Whatever, it was worth it for that ramen X}

Monday, June 14, 2010

6月14日 Day 82: OMG ONLY 7 WEEKS LEFT?!

It's dawned on me that there are only 7 weeks left here... 47 more days.


My friends and I have made a list, aptly titled, "List of Shit We Still Have to Do." There is indeed a lot of shit we still have to do, and a lot of places we have yet to see...

  1. Yokohama ~ Chinatown, theme parks, ferris wheel
  3. Nikko ~ supposed to be super nature-y and gorgeous
  4. Chiba ~ BEACH
  5. Odaiba ~ Super technological, futurist area. Newest district in Tokyo
  6. Azabujuban ~ chill district
  7. Koenji ~ other chill district; lots of second hand stuff :D
  8. Mt. Takao ~ a mountain closer, easier, and cheaper to climb than Fuji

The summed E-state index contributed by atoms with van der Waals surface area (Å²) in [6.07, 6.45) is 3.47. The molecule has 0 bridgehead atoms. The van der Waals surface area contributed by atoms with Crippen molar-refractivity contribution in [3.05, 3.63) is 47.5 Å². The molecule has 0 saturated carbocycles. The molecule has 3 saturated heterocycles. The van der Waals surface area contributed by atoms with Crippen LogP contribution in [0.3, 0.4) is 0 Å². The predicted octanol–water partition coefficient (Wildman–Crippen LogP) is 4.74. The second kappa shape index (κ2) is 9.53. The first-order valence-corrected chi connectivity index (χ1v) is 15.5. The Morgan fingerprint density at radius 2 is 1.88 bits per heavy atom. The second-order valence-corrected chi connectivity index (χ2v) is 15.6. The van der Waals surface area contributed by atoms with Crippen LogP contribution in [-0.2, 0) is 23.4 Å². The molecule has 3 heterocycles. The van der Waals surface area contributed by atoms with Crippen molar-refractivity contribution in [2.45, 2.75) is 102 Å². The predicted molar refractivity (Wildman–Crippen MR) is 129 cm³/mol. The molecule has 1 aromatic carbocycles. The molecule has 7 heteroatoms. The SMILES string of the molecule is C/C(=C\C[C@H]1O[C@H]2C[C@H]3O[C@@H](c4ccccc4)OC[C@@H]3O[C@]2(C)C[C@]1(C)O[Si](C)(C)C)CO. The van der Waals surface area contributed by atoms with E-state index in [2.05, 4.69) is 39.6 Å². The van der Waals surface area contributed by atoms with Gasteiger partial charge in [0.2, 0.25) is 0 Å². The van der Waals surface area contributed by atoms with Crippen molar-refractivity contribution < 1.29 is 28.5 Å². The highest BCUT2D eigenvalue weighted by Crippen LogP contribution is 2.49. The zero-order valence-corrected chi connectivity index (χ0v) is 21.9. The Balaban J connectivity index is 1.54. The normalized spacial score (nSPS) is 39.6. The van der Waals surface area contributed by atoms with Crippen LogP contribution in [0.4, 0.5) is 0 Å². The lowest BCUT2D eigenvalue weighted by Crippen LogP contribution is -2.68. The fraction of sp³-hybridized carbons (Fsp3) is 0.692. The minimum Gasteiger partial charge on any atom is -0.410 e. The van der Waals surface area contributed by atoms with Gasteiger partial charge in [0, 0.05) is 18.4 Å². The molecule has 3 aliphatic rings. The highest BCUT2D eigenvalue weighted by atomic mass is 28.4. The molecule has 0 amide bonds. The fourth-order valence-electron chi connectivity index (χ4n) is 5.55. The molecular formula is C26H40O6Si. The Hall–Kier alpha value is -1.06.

9. Enoshima ~ BEACH
  10. Trump Room ~ CLUB
  11. Ageha ~ CLUB
  12. Lock Up ~ Bar that looks like a jail. Your booth is in a cell!! X_X
  13. Tsukiji ~ FISH MARKET
  14. Cat cafe ~ I think there's one in Ikebukuro... you basically just pay to feed kittehs.
  15. Paddle boats in Kichijoji (or in Odaiba)
  16. Roller coasters (Yokohama, Tokyo Dome)
  17. Yurakucho Flee Market
  18. Imperial Palace ~ why not?
  19. Soba Factory ~ why not?
  20. Sendagaya Jazz Festival
  21. Doctor Fish ~ Letting fish eat the dead skin off our feet... tee hee. Can't lie about how excited I am about that one! XD

Let's see how I'm going to cross all these things off on my self-mandated $12 per diem...

Saturday, June 12, 2010

6月12日 Day 80: Buddha, Buddha, Buddha...

My friends and I went to Kamakura to visit the infamous giant Buddha and the infamous blogger, half-breed, Texan hottie (our friend) Lisa. We couldn't have chosen a better day ;)

We left cozy little Heiwadai around 9am and got to Kamakura at about 10:30ish. It was a long haul on the Shonan-Shinjuku line... we were standing for a while before some seats finally freed up around Yokohama (more than half way to Kamakura).